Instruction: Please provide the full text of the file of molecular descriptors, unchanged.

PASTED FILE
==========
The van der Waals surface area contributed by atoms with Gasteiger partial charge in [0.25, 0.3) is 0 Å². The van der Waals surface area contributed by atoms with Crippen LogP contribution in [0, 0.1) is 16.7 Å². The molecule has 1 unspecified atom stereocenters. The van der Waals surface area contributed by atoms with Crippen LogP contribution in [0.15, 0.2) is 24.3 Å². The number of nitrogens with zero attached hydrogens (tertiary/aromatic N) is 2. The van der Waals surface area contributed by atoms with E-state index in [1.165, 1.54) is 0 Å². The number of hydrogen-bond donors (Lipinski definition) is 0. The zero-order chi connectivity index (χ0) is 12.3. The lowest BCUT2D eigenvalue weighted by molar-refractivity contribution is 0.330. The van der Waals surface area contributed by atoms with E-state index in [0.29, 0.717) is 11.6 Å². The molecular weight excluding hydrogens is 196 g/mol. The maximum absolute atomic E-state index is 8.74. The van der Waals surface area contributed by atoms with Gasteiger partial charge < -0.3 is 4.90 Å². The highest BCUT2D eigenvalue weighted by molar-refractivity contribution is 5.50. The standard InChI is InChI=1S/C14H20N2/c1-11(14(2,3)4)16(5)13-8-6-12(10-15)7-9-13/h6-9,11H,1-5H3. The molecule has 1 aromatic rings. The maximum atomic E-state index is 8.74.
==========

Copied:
The van der Waals surface area contributed by atoms with Gasteiger partial charge in [0.25, 0.3) is 0 Å². The van der Waals surface area contributed by atoms with Crippen LogP contribution in [0, 0.1) is 16.7 Å². The molecule has 1 unspecified atom stereocenters. The van der Waals surface area contributed by atoms with Crippen LogP contribution in [0.15, 0.2) is 24.3 Å². The number of nitrogens with zero attached hydrogens (tertiary/aromatic N) is 2. The van der Waals surface area contributed by atoms with E-state index in [1.165, 1.54) is 0 Å². The number of hydrogen-bond donors (Lipinski definition) is 0. The zero-order chi connectivity index (χ0) is 12.3. The lowest BCUT2D eigenvalue weighted by molar-refractivity contribution is 0.330. The van der Waals surface area contributed by atoms with E-state index in [0.29, 0.717) is 11.6 Å². The molecular weight excluding hydrogens is 196 g/mol. The maximum absolute atomic E-state index is 8.74. The van der Waals surface area contributed by atoms with Gasteiger partial charge < -0.3 is 4.90 Å². The highest BCUT2D eigenvalue weighted by molar-refractivity contribution is 5.50. The standard InChI is InChI=1S/C14H20N2/c1-11(14(2,3)4)16(5)13-8-6-12(10-15)7-9-13/h6-9,11H,1-5H3. The molecule has 1 aromatic rings. The maximum atomic E-state index is 8.74.